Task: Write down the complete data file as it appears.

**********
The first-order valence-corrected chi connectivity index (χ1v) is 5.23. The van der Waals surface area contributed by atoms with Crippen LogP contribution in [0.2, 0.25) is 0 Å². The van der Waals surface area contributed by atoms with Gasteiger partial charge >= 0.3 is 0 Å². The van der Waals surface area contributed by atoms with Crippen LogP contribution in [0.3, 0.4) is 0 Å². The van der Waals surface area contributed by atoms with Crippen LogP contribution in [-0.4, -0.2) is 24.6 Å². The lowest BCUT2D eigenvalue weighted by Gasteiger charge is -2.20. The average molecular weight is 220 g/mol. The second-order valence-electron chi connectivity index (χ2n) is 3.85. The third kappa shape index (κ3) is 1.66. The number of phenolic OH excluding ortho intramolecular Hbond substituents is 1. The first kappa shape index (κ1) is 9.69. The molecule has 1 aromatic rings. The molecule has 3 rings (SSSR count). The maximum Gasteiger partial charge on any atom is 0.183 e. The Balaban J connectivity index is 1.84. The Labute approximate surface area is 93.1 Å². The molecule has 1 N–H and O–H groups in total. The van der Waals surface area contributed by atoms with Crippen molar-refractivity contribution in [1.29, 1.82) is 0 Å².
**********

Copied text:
The first-order valence-corrected chi connectivity index (χ1v) is 5.23. The van der Waals surface area contributed by atoms with Crippen LogP contribution in [0.2, 0.25) is 0 Å². The van der Waals surface area contributed by atoms with Gasteiger partial charge >= 0.3 is 0 Å². The van der Waals surface area contributed by atoms with Crippen LogP contribution in [0.3, 0.4) is 0 Å². The van der Waals surface area contributed by atoms with Crippen LogP contribution in [-0.4, -0.2) is 24.6 Å². The lowest BCUT2D eigenvalue weighted by Gasteiger charge is -2.20. The average molecular weight is 220 g/mol. The second-order valence-electron chi connectivity index (χ2n) is 3.85. The third kappa shape index (κ3) is 1.66. The number of phenolic OH excluding ortho intramolecular Hbond substituents is 1. The first kappa shape index (κ1) is 9.69. The molecule has 1 aromatic rings. The molecule has 3 rings (SSSR count). The maximum Gasteiger partial charge on any atom is 0.183 e. The Balaban J connectivity index is 1.84. The Labute approximate surface area is 93.1 Å². The molecule has 1 N–H and O–H groups in total. The van der Waals surface area contributed by atoms with Crippen molar-refractivity contribution in [1.29, 1.82) is 0 Å².